St. John's Church

Helsinki, Finland

St. John’s Church was built between 1888-1891. It was designed by A. E. Melander, who win the design competition in 1878. St. John’s Church is most remarkable sample of neo-gothic church architecture in Finland. It’s also biggest stone church in Finland with 2600 seats.

The twin towers are 74 metres in height, and the church has excellent acoustics. It’s therefore used for big concerts and events as well as services. The altarpiece shows Saul's conversion and the painting, called A Divine Revelation, is by Eero Järnefelt, brother-in-law to Jean Sibelius.

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Details

Founded: 1888-1891
Category: Religious sites in Finland
Historical period: Russian Grand Duchy (Finland)

Rating

4.4/5 (based on Google user reviews)

User Reviews

Balázs Kádár (3 months ago)
Nice building, this inside is very big end authentic
George On tour (4 months ago)
St. John's Church in Helsinki, Finland is a Lutheran church designed by the Swedish architect Adolf Melander in the Gothic Revival style. It is the largest stone church in Finland by seating capacity. Situated in the Ullanlinna district of Helsinki, the church was built between 1888 and 1891, the third Lutheran church in Helsinki, and still the biggest. The twin towers are 74 metres in height, and the church seats 2,600 people and has excellent acoustics, and it is therefore used for big concerts and events as well as services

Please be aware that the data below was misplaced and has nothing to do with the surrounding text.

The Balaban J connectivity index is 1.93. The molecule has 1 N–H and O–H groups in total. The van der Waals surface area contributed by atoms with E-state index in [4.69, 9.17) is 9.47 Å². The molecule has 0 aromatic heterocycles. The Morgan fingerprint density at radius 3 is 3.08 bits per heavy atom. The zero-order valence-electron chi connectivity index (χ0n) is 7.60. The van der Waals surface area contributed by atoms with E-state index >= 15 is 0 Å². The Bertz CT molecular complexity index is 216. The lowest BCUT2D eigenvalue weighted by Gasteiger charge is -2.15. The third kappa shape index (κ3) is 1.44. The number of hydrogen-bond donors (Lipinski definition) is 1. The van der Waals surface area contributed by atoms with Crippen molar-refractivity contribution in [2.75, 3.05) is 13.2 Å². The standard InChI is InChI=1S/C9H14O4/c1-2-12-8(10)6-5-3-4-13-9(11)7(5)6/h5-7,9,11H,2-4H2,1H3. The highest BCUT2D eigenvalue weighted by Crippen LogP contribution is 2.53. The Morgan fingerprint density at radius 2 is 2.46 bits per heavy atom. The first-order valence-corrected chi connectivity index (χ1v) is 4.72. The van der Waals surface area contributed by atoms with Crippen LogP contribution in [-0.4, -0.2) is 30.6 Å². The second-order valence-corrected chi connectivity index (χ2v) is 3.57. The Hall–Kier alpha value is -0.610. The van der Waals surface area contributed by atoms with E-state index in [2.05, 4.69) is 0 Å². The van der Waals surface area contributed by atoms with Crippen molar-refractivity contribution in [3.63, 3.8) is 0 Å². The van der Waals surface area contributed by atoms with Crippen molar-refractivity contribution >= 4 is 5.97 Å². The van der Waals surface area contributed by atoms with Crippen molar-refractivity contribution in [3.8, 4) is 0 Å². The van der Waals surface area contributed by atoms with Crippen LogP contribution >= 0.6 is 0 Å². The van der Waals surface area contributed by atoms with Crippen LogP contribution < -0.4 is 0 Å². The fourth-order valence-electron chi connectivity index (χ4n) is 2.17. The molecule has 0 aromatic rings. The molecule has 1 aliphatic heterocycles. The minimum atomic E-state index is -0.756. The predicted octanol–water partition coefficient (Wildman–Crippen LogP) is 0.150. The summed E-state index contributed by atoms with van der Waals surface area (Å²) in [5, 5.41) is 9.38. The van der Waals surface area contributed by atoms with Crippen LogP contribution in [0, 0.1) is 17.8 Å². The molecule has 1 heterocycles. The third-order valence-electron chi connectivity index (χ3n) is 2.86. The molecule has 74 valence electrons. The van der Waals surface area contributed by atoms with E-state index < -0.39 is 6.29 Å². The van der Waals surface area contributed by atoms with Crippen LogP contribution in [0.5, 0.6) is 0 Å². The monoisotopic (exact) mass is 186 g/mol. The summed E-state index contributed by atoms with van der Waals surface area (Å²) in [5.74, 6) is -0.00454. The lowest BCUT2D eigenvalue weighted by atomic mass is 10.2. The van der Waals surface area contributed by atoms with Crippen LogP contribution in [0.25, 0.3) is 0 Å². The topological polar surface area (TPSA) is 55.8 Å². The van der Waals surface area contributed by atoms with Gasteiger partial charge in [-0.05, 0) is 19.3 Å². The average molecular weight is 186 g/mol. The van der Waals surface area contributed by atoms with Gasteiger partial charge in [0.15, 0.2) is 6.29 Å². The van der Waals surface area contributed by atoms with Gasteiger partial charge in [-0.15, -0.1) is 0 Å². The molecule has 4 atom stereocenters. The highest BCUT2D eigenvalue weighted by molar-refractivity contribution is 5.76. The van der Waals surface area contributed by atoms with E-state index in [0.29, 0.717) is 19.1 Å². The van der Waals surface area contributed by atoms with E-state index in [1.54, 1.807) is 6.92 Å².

Magia 2000 Magia2000 (5 months ago)
Nice church in the design district of .... beautiful organ and on Tuesday they play organ at 5pm
Sandro Mathys (5 months ago)
Stunning from the outside, simple yet beautiful on the inside.
t.loliacea (6 months ago)
Beautiful! This church is not frequented by many tourists, another reason for you to visit it - it will be very quiet, as a place of worship should be. Besides, it is in a nice neighborhood and close to the Design Museum.
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Presently the fort is used as a tourist site for visitors to Öland to experience a medieval fortification for this region. A museum within the castle walls displays a few of the large number of artefacts retrieved by the National Heritage Board during the major decade long excavation ending in 1974. Inside the fort visitors are greeted by actors in medieval costumes who assume the roles of period artisans and merchants who might have lived there nine centuries earlier. There are also re-enactment scenes of skirmishes and other dramatic events of daily life from the Middle Ages.

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